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Editorial board: Nuclear plant warrants cautious optimism, but questions still remain

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Kemmerer

PacifiCorp's Naughton Power Plant is seen in February 2019. Bill Gates' TerraPower has selected the site for its first nuclear reactor.

After months of speculation, the developers of a new type of nuclear power plant announced on Tuesday they had selected Kemmerer as the site of their first project. TerraPower’s Natrium reactor will be built at the site of the coal-fired Naughton Power Plant, which is set to retire in four years. In order to qualify for matching funds from the Department of Energy, the reactor must be operational in 2028. Under that aggressive timeline, construction would begin only a few years from now.

The small modular reactor is being developed by a company founded by Bill Gates. Advocates see the project as a beneficial in primarily two ways. In theory, it would offer a reliable source of clean energy amid a time of growing concern over climate change. At the same time, it would provide jobs in communities that are set to lose them as aging coal plants retire in favor of natural gas and renewables. TerraPower estimates the Kemmerer plant would generate about 250 permanent jobs.

For a community such as Kemmerer, it’s easy to see the allure of the $4 billion project. The small, southwest Wyoming town is isolated from any larger communities. It’s long relied on a coal mine and adjacent coal-fired power plant as the community’s economic driver. As coal production waned, people openly wondered whether the town would survive.

But for all its promise, the Natrium plant should be viewed for the moment with cautious optimism. Questions remain, both related to the scale and timeline of the project, as well as its safety. Those questions shouldn’t result in opposition to the reactor, both for its economic potential and the possibility that it helps to address climate change. But it would be a mistake to think this one project could solve Wyoming’s economic problems, which are mainly tied to a lack of economic diversity and structural changes in the fossil fuel industry.

For one, we’re talking about a new type of reactor — one that holds promise, but still must make the perilous journey from concept to reality. Some scientists and experts have questioned whether the project’s ambitious timeline is feasible considering the history of nuclear power plant development in this country. A project of this scope is enticing for its promise, but something so large has more opportunities to fall behind and fail.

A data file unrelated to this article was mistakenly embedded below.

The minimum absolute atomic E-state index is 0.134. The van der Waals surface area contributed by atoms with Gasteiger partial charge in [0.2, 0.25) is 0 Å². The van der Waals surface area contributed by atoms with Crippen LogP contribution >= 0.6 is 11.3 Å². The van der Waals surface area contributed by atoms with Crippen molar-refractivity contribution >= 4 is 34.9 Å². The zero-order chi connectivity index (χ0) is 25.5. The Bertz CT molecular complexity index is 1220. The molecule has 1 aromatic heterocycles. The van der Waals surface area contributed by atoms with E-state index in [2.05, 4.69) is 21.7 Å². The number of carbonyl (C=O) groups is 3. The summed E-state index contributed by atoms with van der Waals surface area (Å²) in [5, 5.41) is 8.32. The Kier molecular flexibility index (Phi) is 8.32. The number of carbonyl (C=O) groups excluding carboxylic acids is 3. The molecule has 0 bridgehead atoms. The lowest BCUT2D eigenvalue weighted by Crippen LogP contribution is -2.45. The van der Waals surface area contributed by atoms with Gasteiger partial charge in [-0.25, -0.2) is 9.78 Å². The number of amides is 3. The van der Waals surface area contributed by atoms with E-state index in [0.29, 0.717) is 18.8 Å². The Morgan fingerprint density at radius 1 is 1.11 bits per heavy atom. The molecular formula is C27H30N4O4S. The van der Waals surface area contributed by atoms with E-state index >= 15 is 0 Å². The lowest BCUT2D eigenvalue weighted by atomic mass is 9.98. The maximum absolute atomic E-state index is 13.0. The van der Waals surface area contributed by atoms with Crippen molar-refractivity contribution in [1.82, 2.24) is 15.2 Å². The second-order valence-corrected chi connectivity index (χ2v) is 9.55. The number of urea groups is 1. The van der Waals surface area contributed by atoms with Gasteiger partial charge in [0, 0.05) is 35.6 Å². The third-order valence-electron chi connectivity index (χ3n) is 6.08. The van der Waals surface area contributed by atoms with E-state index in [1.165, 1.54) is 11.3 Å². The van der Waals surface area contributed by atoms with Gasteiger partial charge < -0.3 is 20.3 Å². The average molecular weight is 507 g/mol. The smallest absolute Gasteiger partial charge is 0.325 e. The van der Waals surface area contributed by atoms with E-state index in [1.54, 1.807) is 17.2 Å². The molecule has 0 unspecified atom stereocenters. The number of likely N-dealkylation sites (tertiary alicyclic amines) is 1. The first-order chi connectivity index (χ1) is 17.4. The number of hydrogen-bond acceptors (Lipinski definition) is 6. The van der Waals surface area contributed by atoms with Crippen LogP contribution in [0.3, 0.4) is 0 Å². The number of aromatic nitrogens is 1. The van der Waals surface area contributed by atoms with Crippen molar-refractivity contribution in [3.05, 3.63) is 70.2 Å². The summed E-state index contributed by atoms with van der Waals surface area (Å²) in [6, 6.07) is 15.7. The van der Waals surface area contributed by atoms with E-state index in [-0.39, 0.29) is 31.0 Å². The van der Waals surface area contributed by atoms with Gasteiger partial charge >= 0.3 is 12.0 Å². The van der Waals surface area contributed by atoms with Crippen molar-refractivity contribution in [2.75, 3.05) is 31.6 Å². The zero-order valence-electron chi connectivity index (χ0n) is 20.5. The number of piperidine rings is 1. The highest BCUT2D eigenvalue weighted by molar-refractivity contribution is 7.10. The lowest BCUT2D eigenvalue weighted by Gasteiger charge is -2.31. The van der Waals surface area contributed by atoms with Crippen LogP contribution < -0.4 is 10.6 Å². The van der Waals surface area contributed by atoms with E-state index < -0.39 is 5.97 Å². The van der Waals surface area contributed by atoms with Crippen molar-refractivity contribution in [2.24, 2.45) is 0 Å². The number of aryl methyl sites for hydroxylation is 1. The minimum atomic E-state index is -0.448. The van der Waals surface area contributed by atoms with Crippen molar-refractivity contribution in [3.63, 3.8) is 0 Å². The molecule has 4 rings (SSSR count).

If they do get built, it remains to be seen whether Natrium reactors are economical. If they are, they could represent a boon for the state. TerraPower officials have already said they’d like to build more at other retiring power plants in Wyoming. But it remains to be seen whether the numbers will truly pencil out.

Then there are the questions of safety. Proponents say the Natrium reactor, which uses liquid sodium as its coolant, will be safer than more traditional designs. The control rods that slow the fission reaction are failsafe, they explain, because they rely on gravity. Chimneys around the reactor are designed to dissipate the residual heat that led to the Fukushima accident. But critics point to the troubled history of sodium reactors and question why TerraPower is pursuing a technology that has so far proved to be more expensive and more difficult to make safe.

At the same time, we must recognize that the status quo is fraught with its own peril for Wyoming. Our state doesn’t yet have an answer to replacing the jobs that have disappeared and will continue to disappear as the ways we power our society changes. Doing nothing means shrinking rural communities and the continued fleeing of residents, especially younger ones, to states with more lucrative opportunities.

It makes sense, then, to strike a balance somewhere between unbridled enthusiasm and simple opposition. As a state, we need to embrace new ideas and new technologies if we’re to transition to a stable future. As a country, we need to recognize that we must address climate change, but that renewables aren’t ready to take on the entirety of our energy needs. That makes nuclear power attractive, even with its potential drawbacks. And so cautious optimism should be our guiding principle as this project moves forward. Wyoming should proceed, but with eyes wide open.

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